KNOXVILLE, Tenn. (WATE) — Deaths in Knox and Anderson counties increased by more than 11% in 2020 and homicides jumped by more than 70% according to the Knox County Regional Forensic Center’s 2020 annual report.
The center, which operates year-round, serves as the Office for the Chief Medical Examiner for Knox and Anderson counties, and provides autopsy and consultative services for 21 other counties in Middle and East Tennessee.
The report include only deaths investigated by the medical examiner.
Last year saw a rise in deaths throughout Knox and Anderson counties compared to 2019:
- Accidental deaths increased 20%
- Homicides increased by 72% in Knox County
- Homicides increased by 71% in Anderson County
- Natural deaths increased 20%
- Suicides increased 14%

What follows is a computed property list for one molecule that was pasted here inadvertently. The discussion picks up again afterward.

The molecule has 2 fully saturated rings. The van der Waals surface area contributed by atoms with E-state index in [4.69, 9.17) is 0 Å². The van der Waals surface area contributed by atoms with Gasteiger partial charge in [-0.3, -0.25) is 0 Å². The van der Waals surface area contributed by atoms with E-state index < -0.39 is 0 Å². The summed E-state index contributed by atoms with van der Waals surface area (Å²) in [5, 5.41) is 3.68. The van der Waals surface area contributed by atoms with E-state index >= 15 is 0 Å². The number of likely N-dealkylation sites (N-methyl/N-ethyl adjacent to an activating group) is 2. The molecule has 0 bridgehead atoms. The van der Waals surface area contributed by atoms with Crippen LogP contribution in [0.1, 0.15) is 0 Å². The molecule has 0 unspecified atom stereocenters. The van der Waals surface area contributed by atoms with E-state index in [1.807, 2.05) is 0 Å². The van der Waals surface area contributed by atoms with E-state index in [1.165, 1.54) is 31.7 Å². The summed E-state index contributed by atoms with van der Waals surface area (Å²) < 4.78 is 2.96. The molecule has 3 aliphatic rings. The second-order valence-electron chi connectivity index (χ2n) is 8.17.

- Gun-related deaths increased by 62%
- Cases requiring autopsies increased 29%
A natural death investigated by the medical examiner would be one where someone died alone and the medical examiner was called in to evaluate the “scene.”
COVID-19 deaths were not included in the report because it isn’t a cause of death that is evaluated by the medical examiner, a spokesperson for Knox County said. This report is a report of work be the medical examiner at the regional forensic center… not of all deaths in the county.
The forensic center reported 29 homicides in 2019 compared to 50 in 2020. The full report can be found online here.
Out of the 734 total death reports among Knox and Anderson counties, 450 were overdoses.
Center staff also worked with the drug task force to identify and research two synthetically manufactured opioids in the area. The annual Drug Related Death Report, which provides an overview of emerging drug trends for the counties the RFC serves, will be released in the coming weeks.
Last July, the Knox County Regional Forensic Center was granted full accreditation by the National Association of Medical Examiners. It has maintained such distinction since May 2010.